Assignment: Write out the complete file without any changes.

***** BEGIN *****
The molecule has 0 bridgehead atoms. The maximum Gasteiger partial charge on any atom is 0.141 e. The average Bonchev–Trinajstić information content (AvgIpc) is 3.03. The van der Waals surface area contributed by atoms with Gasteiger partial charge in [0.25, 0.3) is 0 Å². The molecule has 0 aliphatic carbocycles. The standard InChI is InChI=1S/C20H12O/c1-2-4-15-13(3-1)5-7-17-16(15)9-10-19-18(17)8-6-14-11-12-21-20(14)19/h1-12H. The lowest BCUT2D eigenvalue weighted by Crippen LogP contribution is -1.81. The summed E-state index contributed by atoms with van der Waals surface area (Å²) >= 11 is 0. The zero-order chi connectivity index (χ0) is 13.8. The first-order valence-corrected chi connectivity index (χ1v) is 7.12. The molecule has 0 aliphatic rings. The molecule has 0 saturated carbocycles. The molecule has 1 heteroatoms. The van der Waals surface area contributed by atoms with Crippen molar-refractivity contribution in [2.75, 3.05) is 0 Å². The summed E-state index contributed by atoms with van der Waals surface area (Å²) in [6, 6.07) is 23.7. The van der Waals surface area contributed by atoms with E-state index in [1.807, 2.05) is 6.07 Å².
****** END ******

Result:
The molecule has 0 bridgehead atoms. The maximum Gasteiger partial charge on any atom is 0.141 e. The average Bonchev–Trinajstić information content (AvgIpc) is 3.03. The van der Waals surface area contributed by atoms with Gasteiger partial charge in [0.25, 0.3) is 0 Å². The molecule has 0 aliphatic carbocycles. The standard InChI is InChI=1S/C20H12O/c1-2-4-15-13(3-1)5-7-17-16(15)9-10-19-18(17)8-6-14-11-12-21-20(14)19/h1-12H. The lowest BCUT2D eigenvalue weighted by Crippen LogP contribution is -1.81. The summed E-state index contributed by atoms with van der Waals surface area (Å²) >= 11 is 0. The zero-order chi connectivity index (χ0) is 13.8. The first-order valence-corrected chi connectivity index (χ1v) is 7.12. The molecule has 0 aliphatic rings. The molecule has 0 saturated carbocycles. The molecule has 1 heteroatoms. The van der Waals surface area contributed by atoms with Crippen molar-refractivity contribution in [2.75, 3.05) is 0 Å². The summed E-state index contributed by atoms with van der Waals surface area (Å²) in [6, 6.07) is 23.7. The van der Waals surface area contributed by atoms with E-state index in [1.807, 2.05) is 6.07 Å².